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No. 8.

MAY, 1918.

Vol. VIII.



Lite Member of the Consulting Committee of the King Edward VII Sanatorium; Author of "Means for the Prolongation of Life"; Joint Author of "Climatotherapy and Balneology."

“Though I look old, yet I am strong and lusty;

For in my youth I never did apply

Hot and rebellious liquors in my blood,

Nor did not with unbashful forehead woo

The means of weakness and debility;
Therefore my age is as a lusty winter,
Frosty, but kindly."


THERE is great difference in different persons with regard to the beginning of "old age." Some are old with 40, others are comparatively young with 70. We may roughly say that old age begins when the vital organs commence to become inadequate to the perfect performance of their functions, in the majority between 55 and 65.

Characteristics of Old Age.

Old age often looks like disease, and Terence, as quoted by Dr. Parkes Weber, even said: "Senectus ipse est morbus "; but in reality

1 It is not inappropriate that a study of the characteristics of old age and 'means for the healthy prolongation of life should appear in a journal primarily devoted to a consideration of medico-educational problems relating to the developmental periods of human existence. This article is of unique interest and exceptional value, for it is contributed by a veteran physician who is now enjoying a fair measure of vigorous life in his ninety-fifth year.-EDITOR, THE CHILD.

old age in itself is not a disease, and may be quite free from disease. The main changes of the organs and tissues are atrophy or wasting, from imperfect supply of blood by the blood-vessels, which with increasing age lose their elasticity. This change in the blood-vessels is likewise a kind of wasting. Often, however, the walls of the bloodvessels, already before the average commencement of old age, become thickened and inelastic, a condition designated "arterial sclerosis," and thus disabled to conduct a sufficient quantity of blood to nourish the tissues. Thus the phenomena of disease are not rarely mixed up with old age pure and simple. This arterial sclerosis may set in rather early in life from heredity, or from injudicious eating, drinking, or smoking, and thus cause premature old age. Professor Metchnikoff attributes the senile shrinking of the tissues to the action of macrophags (large absorbing cells); but we are, I think, justified in assuming that these macrophags attack only cells of weak vitality, and have no power over those well supplied with blood by healthy blood-vessels. This fact that the condition of the vital organs depends on the state of the blood-vessels has led to the well-known saying, “A man is as old as his blood-vessels." The atrophy of the cells of the different organs of the body is naturally associated with the decay of the functions. Thus the atrophy of the brain cells and fibres leads to the various mental defects of old persons, such as loss of memory, imperfect perception, and transmission of impressions, &c. By the atrophy of the lungs, parts of the walls of the smallest air spaces, the alveoli become absorbed, the surface for the aeration of the blood becomes diminished, the resisting power of the lungs is impaired, and the liability to disease is increased. In a similar way the muscles and all the organs of the body become atrophied-some earlier, some later.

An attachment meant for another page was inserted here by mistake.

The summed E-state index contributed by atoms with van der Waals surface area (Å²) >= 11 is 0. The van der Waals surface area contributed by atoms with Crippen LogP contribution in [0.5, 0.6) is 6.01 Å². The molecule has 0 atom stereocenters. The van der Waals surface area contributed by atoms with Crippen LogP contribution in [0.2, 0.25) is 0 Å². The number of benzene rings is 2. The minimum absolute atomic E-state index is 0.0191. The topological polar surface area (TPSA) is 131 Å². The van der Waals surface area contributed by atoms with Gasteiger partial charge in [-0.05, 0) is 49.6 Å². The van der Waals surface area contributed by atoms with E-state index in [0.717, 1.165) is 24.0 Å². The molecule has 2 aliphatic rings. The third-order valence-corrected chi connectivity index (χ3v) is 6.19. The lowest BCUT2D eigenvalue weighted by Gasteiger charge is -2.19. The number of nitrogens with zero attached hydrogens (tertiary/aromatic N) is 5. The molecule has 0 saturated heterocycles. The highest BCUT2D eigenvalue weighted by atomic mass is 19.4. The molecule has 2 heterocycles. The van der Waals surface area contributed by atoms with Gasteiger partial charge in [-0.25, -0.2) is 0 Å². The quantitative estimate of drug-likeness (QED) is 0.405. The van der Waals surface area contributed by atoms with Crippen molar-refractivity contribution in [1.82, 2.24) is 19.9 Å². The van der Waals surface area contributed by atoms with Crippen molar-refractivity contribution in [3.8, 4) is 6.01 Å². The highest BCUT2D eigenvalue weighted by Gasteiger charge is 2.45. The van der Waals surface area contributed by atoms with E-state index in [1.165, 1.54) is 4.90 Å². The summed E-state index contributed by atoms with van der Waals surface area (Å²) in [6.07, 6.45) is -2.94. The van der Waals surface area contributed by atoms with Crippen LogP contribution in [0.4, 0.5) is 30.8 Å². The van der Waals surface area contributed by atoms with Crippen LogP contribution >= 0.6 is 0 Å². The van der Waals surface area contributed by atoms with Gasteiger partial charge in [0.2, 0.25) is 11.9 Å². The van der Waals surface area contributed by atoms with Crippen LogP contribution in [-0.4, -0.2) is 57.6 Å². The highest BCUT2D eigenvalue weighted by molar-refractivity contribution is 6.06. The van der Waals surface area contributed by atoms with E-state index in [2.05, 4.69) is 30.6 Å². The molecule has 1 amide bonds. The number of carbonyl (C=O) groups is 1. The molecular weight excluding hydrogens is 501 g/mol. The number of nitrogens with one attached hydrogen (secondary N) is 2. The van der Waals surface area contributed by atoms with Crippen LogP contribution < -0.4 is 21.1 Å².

Prevention of Premature Old Age.

It is in the nature of man to become old, but he must not allow himself to become prematurely old. We must fight against premature senility or old age as against a disease. The best way to do this is by keeping all the organs of the body in constant action, and by moderation in food and all sensual enjoyments. In order to maintain the organs and tissues in a sound condition and prevent their atrophy we must constantly supply them with healthy blood; since the blood is carried to the organs by the heart and blood-vessels, we must keep these in full vigour by the various forms of exercise. Those who perform regular manual labour earn by it the benefit due to exercise;